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Grief Knows No Bounds Over Alzheimer's Course

Estimated read time: 5-6 minutes

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Terri Jo ''T.J.'' Barron thought she had done all her grieving during the eight long years she watched her husband slip away because of Alzheimer's disease.

Like Ronald Reagan, who died from the disease earlier this month, Dempsey Barron was a politician. He was in the Florida Senate for 32 years. He also was a rancher. And, like Nancy Reagan, Barron guided her husband through the slow, agonizing process of his illness until he died three years ago at age 79.

So she knows firsthand of the mixed emotions that Nancy Reagan and other Alzheimer's caregivers likely experience after their loved one's death, regardless of where they come from or how famous they are.

An estimated 4.5 million Americans have Alzheimer's disease, in which the brain slowly deteriorates until a person can no longer care for himself. And when an Alzheimer's patient dies -- as they always do -- the grieving process is complex and varied.

Caregivers' emotions can be a mixture of sadness at the loss and relief that the person is no longer suffering. When the person dies, the caregiver might feel relief from the tremendous burden, but, at the same time, feel guilt over the sense of relief or for not doing more.

Usually there is loneliness. Often there's isolation. Sometimes there's just sheer physical exhaustion from the years of caregiving. Several studies have shown that caregivers often neglect their own needs.

''There are these opposing emotions,'' says Beth Witrogen McLeod, author of the 2000 book Caregiving: The Spiritual Journey of Love, Loss, and Renewal. ''It's very complex. We feel guilty while we are caregivers that we weren't good enough. And then we feel guilty because we couldn't save them from death. We just feel so guilty that we couldn't control life.''

Many caregivers also feel lost. For years, they have been tending to another person's every need. And suddenly, there is nothing.

That's how it was for Barron, at least for a short time.

''My husband and I worked together,'' says Barron, 59, an attorney who now teaches a class, Law and the Elderly, at Florida State University in Tallahassee. ''So I lost my spouse, my best friend, my business partner and my job all in one fell swoop. And that's really, really very hard.''

And very common.

For caregivers, ''redefining their roles after the death of a loved one is a real challenge,'' says Eric Hall, CEO of Alzheimer's Foundation of America. ''They've had that role as caregiver for so long. It is their whole life. Providing care is an all-encompassing, 24/7 experience.''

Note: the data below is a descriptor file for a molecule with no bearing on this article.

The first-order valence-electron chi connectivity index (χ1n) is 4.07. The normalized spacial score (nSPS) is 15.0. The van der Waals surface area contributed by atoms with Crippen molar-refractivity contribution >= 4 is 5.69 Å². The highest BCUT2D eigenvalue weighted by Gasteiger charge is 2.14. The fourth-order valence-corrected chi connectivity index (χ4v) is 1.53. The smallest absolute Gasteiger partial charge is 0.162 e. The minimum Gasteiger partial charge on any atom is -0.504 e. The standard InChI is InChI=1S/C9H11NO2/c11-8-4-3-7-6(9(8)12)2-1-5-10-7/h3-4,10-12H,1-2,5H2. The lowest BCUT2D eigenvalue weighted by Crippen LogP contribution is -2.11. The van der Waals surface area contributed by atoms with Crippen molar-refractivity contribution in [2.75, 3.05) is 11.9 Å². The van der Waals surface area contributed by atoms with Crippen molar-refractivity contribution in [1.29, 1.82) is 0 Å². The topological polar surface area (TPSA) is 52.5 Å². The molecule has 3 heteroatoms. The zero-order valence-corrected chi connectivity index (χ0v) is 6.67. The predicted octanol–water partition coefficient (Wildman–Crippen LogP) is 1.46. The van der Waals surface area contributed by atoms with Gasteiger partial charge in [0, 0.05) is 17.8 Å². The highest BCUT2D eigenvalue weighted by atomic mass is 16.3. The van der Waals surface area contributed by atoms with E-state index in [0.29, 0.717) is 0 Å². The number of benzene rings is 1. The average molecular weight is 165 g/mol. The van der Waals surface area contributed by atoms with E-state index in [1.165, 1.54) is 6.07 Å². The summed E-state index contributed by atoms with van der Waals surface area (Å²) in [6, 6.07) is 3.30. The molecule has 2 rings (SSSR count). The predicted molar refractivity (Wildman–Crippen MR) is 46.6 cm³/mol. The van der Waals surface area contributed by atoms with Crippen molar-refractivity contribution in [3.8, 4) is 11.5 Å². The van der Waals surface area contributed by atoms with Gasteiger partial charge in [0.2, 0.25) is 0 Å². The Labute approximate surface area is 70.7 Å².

But it took Barron a while to realize the magnitude of her loss.

Like most Alzheimer's caregivers, Barron already had grieved the losses as they happened: the moments he would forget something he always had known, the times he would fail to recognize a friend or family member, all the physical deterioration. ''I really thought because I had been anticipatory grieving for years that the actual loss would not be hard,'' Barron says. ''And I was wrong.''

After her husband died, Barron was surrounded by friends and family, and she kept constantly busy, which she now knows was a coping mechanism.

''In the early stages of grief, you're just kind of moving around in this bubble, going through the motions, but your ears aren't really hearing, your eyes aren't really seeing, your fingers aren't really touching,'' Barron says. ''You're not really tasting. You're just functioning.''

The moment she felt grief's gut punch happened 3 months after her husband's death.

It was the Sunday in October when clocks are set back to standard time. Barron was changing the clocks. The sunlight hit her differently, as it always did on that day with the shift in time. A small thing, really. But also large. Every year on the same Sunday she and Dempsey would drive around the ranch to check the cows at the end of the day.

''The whole quality of light was a different angle.''

Just like it was at that moment.

And she got it: ''It was like 'Oh, he won't ever be here again,' '' she says slowly. ''I seriously was knocked flat-footed. I took to my bed.''

She got up the next day. But things had changed. She had come to ''the absolute emotional as well as intellectual acceptance that you're never going to see that person again. It might be different for other people, but I don't think so. I think that moment comes to everyone.''

Probably so, say those who work with Alzheimer's caregivers. For some, grief hits right away. For others, it takes time. But just about everybody finds that when it does happen, ''it catapults you into another world where the person is not physically present, so whatever you shared, especially the love and the support you shared physically, is no longer available,'' McLeod says.

And while there is no one sure way to get out of the grief, experts -- and those who have been through it -- agree that one thing does work: getting help and support, whether it be from family and friends, or from the myriad support groups.

''I think one of the greatest gifts I have was the willingness to seek help every place I could find it,'' Barron says. Her advice? ''Open up your heart to share how hard it is. There are people you can't imagine that will step forward that you never knew had been through what you're going through and will have ideas, compassion and concern.''

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© Copyright 2004 USA TODAY, a division of Gannett Co. Inc.


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